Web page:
March 1997

Careers from Hell

by Paul D. Lehrman

Everybody who’s been in this business more than two weeks has their own "Gig From Hell" stories. Singers drooling all over the microphones, record company execs with dubious hygiene abusing everyone in sight, guitar heroes who insist that louder is always better, advertising clients bragging that they can do your job better than you can, producers using the console as an ash tray--the list is endless. Some of my own favorite memories of the genre include the enraged, drunken mob of high-school reunioners who chased my little acoustic trio down a hill when they realized the punk band they thought they’d hired wasn’t going to show up; the assistant engineer who filled a kick drum with sandbags but forgot to check that they were tied shut; the synth player who didn’t know where the master tuning control was and so as the thing warmed up I had to constantly change the tape speed to keep up with its pitch; and the day I was recording a 40-piece steel band outdoors with a dozen brand-new U87s and 414s and a sudden monsoon came up.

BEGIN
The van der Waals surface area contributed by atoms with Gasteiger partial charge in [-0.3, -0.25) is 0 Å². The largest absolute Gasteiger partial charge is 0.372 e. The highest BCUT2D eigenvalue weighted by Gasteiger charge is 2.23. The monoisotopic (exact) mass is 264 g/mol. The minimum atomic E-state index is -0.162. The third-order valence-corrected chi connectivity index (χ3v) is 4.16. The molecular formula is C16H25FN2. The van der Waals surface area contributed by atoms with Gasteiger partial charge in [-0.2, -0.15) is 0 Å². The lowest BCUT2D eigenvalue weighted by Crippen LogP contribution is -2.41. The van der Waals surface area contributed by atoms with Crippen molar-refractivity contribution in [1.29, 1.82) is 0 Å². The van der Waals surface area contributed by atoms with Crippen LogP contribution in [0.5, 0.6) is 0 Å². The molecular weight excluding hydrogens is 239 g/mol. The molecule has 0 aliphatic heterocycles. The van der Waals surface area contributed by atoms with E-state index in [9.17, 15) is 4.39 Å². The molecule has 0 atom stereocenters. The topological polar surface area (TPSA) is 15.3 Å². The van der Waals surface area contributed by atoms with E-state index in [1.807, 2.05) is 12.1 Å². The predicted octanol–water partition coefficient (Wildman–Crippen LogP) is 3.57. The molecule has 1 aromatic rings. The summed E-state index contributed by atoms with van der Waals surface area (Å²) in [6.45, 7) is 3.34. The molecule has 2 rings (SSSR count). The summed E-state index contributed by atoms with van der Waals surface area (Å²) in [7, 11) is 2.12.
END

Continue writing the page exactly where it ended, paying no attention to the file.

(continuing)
But that’s not what I want to talk about this month. However horrible an individual gig might be, if you love what you do, there’s always another gig right around the corner that makes up for it--the incredible vocal track, the perfect drum sound, the ridiculously complex but successful remote, the miraculous edit, the mix that jumps out at you and screams, "This is platinum, baby!" But when you’re in the wrong job, when you’ve made a really miserable career choice, the Gigs From Hell don’t go away--you just get a new one every day. You begin to appreciate what Dante meant when he said "Abandon hope, all ye who enter here." And that’s what I want to talk about: the two worst, most onerous, utterly dead-end jobs I ever had.

The rest of this column, along with 56 more, is now available in The Insider Audio Bathroom Reader, published by Thomson Course Technology PTR.

Copyright ©2006 by Paul D. Lehrman